I often get calls from potential clients that have filed a claim with their insurance and have been enraged by an insurance agent or adjuster assigned on the claim. Many potential clients say something like “I just wanted to get the claim settled but the adjuster was acting in bad faith and just wouldn’t listen.” Most states have some case law or consumer protection laws that apply to an insurance company, but not all apply to the insurance personnel you deal with. The Supreme Court of Washington will soon decide this issue for members of the Evergreen State.

On February 26, 2019, the Washington Supreme Court heard arguments in Keodalah v. Allstate Insurance Company, et al..1 The insured, Keodalah, suffered catastrophic injuries when his truck was struck by a motorcycle. Keodalah sought the full $25,000 limit of his underinsured motorist coverage with Allstate but the company instead offered to settle for a smaller amount, claiming he had been partially at fault.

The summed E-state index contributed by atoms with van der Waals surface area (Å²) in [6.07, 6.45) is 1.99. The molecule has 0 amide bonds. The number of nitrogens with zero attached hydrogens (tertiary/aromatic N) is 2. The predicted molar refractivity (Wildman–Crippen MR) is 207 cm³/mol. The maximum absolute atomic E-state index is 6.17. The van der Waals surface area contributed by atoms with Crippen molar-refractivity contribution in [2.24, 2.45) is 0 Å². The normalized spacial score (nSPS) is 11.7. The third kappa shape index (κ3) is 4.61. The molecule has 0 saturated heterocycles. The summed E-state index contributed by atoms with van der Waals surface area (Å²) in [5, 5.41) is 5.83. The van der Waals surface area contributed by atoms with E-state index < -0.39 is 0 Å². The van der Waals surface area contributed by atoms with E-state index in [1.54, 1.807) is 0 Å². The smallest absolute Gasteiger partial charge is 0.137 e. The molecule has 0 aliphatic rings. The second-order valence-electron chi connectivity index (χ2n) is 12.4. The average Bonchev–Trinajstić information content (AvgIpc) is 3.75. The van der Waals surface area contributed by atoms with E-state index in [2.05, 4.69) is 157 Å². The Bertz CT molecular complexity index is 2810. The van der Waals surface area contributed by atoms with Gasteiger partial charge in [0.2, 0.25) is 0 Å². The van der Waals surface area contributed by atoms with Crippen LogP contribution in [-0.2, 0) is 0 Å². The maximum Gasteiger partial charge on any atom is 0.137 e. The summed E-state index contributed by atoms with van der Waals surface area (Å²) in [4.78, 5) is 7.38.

Keodalah filed suit against Allstate. In the litigation, the insurance adjuster assigned testified that Keodalah was talking on his cellphone and ran a stop sign. However, the police had determined he was not using his phone and that Allstate’s own accident reconstructionist had determined that he had stopped at the sign. The adjuster later admitted that both reports were true, according to court documents. The jury found that the motorcyclist was solely at fault and awarded Keodalah and his wife more than $100,000.00.

Keodalah then filed a bad faith lawsuit against Allstate and the insurance adjuster individually, claiming violations of the CPA. The trial court dismissed the claims against the adjuster, and Keodalah appealed.